I can’t say that I actually remember any of my first days of school. Kindergarten is a hazy fog. I remember my fifth birthday because I thought I would be able to go to school the next day because obviously I was old enough. But they wouldn’t let me in. How disappointing. I can’t even remember with any clarity where we actually lived or what school I did time at for my kindergarten year. I guess I huffed too much paste in the boys’ room and killed off those weak brain cells.
I have no recollection of my first day of junior high, high school or even college. Nothing in particular really stands out about any of those days, except for the first few days of third grade that I spent disease ridden in a hospital bed.
But tomorrow … Tomorrow is the first day of graduate school. I hear stories all the time about people with a family working a full-time job and attending grad school in the evenings. I never really thought I would end up doing that myself. Had I really intended to pursue a graduate degree, I should have started immediately after finishing my baccalaureate degree. That would have been the smart thing, and that's what I tell students now if they are anticipating future education. But let’s face it, when planning a career in journalism, a graduate degree is definitely not required. Heck, a college education isn’t even a prerequisite to get a job as a reporter. (Please feel free to insert your own jokes about pinheaded journalists.)
(Dramatic music builds in the background ) But, alas, as the winds of change blow wistfully across my career paths, I sway toward the lure of higher education, reshaping my will in order to fulfill a higher calling that has been thrust upon me by fate. I must, at long last, return to the classroom where I will face the demons that lie before me in an attempt to climb the next rung on the corporate ladder. (music builds to a crescendo) After all, to advance in the field of higher education one must advance academically as well. (music fades)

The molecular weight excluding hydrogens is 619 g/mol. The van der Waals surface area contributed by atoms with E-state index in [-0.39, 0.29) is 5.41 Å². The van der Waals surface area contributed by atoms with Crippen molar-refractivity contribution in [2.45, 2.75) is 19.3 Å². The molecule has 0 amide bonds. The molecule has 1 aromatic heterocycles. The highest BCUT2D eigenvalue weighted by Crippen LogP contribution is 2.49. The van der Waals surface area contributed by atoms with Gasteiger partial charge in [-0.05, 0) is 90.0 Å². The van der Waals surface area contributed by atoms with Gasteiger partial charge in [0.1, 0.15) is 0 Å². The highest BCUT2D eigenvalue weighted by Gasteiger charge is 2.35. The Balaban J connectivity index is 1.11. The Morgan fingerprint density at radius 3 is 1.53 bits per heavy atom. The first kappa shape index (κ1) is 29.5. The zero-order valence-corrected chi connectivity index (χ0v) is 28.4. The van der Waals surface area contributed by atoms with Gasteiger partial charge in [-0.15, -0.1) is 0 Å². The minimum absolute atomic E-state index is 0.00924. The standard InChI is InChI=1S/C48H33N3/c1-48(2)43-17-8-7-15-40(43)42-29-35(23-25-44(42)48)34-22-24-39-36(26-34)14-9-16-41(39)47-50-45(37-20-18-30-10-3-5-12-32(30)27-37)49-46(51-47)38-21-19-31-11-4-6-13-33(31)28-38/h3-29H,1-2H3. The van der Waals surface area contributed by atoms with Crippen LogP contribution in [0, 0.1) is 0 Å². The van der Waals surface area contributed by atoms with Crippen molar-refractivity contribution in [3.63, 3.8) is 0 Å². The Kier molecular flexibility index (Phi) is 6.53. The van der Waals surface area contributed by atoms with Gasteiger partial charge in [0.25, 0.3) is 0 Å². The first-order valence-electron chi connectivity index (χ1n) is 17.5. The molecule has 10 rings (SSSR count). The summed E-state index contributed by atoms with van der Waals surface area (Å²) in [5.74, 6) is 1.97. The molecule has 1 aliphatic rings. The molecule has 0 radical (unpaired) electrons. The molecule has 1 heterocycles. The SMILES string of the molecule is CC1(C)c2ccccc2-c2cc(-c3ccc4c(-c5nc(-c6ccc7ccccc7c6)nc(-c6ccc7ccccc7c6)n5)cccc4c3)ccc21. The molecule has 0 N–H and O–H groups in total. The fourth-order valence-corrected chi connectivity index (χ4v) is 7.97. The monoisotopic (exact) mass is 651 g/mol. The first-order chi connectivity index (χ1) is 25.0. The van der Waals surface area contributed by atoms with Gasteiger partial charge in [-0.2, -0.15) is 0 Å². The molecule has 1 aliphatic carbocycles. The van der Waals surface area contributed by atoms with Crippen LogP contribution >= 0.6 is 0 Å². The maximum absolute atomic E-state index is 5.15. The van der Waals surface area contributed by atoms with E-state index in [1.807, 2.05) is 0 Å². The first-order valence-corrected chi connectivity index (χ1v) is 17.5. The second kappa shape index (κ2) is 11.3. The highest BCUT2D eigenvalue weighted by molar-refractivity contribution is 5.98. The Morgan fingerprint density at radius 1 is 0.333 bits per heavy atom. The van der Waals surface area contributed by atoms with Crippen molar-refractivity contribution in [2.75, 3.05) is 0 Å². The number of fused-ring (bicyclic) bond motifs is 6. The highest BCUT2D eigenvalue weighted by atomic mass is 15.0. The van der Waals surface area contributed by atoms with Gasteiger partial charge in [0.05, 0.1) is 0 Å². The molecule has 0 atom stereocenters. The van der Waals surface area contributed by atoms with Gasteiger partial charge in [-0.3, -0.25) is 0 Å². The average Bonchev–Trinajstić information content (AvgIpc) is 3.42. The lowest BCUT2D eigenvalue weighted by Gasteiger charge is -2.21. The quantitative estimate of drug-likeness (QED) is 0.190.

OK, so my reaction might be somewhat dramatic, but how would you like to be going back to school when you're 33? It’s easy for me to sit around with college kids and rehash stories of the good old days and offer them advice about which professors to take (I work at my alma mater), and which ones to stay away from. But it’s not so easy to sit here thinking about returning to the classroom and having to take another 37 hours -- 40 if you count the leveling course.
Can I do the work? Sure. That is not the question. The questions surround the time commitment that I will have to make for the next three years. I hope to finish in two, but that may not be an option. I have to work classes around my schedule. The university will foot the bill for four classes (12 hours) a year, but if I want to finish in two years I will have to take an additional two courses, paying for the tuition out of my own pocket. Finding the classes will be easy enough. I work at our main campus and we have three other campuses within an 80 mile radius where courses are offered, as well as our virtual campus that houses all our online courses.
Yet, the fact remains that I am a moderately impatient person. Patience may be a virtue, but it’s not one of mine. I will start my first class tomorrow and want to complete the whole degree within a year. After all, as a full-time student I regularly took between 30 and 35 hours a year, not counting summer terms. It’s at this point that I have to tell myself, ‘Idiot! Those weren’t graduate level courses.’
Oh well, since this first course is a leveling course (junior/senior level) I can use it to get back into the swing of things. I assume I’ll have to spend some time in the library – yuck! I never liked spending time in the library. They are always so depressingly quiet, and librarians have a tendency to be strange. But I will be better able to judge how things will work once I am back in the classroom. Then perhaps I can double up during some terms and try to finish in two years, culminating in a magnificent graduation ceremony where I will be decked out in colors.
And the most important thing about earning a graduate degree? Once you have a decorative robe, you no longer have to feel like a piece of trash wearing a Hefty bag while marching in the convocation line with all the Ph.Ds during the year’s first chapel service.
After all, we must have our goals.